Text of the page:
What part of artmaking to you like or enjoy the most? The least? I love getting absorbed in the process, spending the actual real time with it, thinking with it and interacting with it. The part I’m bad at is remembering that at the end, it’s not just process, the artifact itself is the thing, and that it should be treated in a way that’s careful and precious. It’s probably another hangover from thinking like an architect, where you make drawings, but the drawings aren’t the thing, they’re the means to an end, which is the thing. Me and my partner, Marian Glebes, talk about this a lot, she has a deep background in the fine arts, and I’m learning a lot about other ways of thinking from her. I’m fascinated by the differences between art and design. Among other things, I’m a terrible art handler.

What research do you do for your art practice? I like to find material on geometry, ornamentation, systems thinking, networks and diagramming, cartography … it’s about staying on the hunt for new methods and new formal systems, and those can really come from anywhere, at any scale, in the arts, or the sciences. As a designer I’m also interested in space science, it’s such a weird intersection of technical organization and projective aesthetics.

What books have you read lately you would recommend? Movies? Television? Music? This is a topic dear to my heart, and one that I could go on and on about, but I’ll spare you. Some of my favorite books are science fiction, I’ve been reading one or two sci-fi books a week, lately. I’ll only mention a fantastic novella I can’t get out of my head, written by two Russian brothers in the 1970s, called ‘Roadside Picnic’. It’s a bizarre story about postindustrial landscape and the disruptive potential of strange unknowable technology. For movies, I absolutely love this old Miyazaki anime from the mid 80s called Nausicaä of the Valley of the Wind, which, now that I think of it, has similar themes to ‘Roadside Picnic’. On TV I’ve been watching a lot of nature documentaries, I’m loving this new David Attenborough series on mammals. Music is another one I could go on about, some of my favorite stuff is from Baltimore. I play mostly records in the studio, so it’s awesome that so many Baltimore musicians are releasing on vinyl. On heavy rotation is Ponytail, WZT Hearts, Moss of Aura, and Future Islands.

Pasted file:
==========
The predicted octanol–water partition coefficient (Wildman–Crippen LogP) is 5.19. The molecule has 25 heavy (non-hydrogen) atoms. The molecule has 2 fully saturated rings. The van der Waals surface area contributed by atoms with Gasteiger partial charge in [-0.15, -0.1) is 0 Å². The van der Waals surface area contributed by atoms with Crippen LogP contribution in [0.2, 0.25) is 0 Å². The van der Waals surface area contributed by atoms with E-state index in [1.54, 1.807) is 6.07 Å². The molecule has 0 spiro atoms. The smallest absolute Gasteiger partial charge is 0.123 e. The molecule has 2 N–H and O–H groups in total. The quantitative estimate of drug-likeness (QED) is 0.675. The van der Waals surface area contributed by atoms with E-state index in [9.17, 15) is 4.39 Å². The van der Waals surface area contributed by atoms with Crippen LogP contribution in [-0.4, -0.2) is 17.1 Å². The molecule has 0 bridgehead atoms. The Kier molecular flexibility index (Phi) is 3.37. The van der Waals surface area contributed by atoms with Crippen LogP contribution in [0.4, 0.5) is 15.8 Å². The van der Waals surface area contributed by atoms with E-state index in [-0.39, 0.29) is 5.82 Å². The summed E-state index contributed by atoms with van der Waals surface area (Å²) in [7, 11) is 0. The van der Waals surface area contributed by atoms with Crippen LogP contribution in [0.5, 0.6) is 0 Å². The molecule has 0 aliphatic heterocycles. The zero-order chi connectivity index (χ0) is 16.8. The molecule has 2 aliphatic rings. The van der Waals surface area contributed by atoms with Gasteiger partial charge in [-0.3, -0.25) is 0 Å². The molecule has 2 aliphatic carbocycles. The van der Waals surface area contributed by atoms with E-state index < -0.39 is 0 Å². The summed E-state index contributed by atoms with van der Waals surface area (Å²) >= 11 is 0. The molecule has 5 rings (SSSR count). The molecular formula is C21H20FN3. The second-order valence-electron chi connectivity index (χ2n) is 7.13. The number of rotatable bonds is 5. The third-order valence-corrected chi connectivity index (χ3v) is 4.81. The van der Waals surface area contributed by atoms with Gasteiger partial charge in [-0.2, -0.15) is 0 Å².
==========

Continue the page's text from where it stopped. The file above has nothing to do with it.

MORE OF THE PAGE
Do you ever get in creative dry spells, and if so, how do you get out of them? I’m lucky to have opportunities to switch channels – if drawing isn’t working out for a bit, I refocus on writing and research, if architectural design hits a block, I can find new inspiration with my students. It goes around and comes back again.

How do you challenge yourself in your work? With drawing, the challenge is there every day. Blank paper is scary, and there are some times where I’ll avoid it for months! I’m trying to practice closure right now, executing a series and then ending it. It’s forcing me to keep going forwards, instead of dwelling on old work and old methods.

What is your dream project? I’d like to get more chances to get out of the studio and do some more drawing in the real world, to work more with water, lasers, magnets, and dirt. Drawing has this history that goes back to scratching in the ground with a stick, I think getting back up to full scale, and branching out to other technical means is the future of drawing.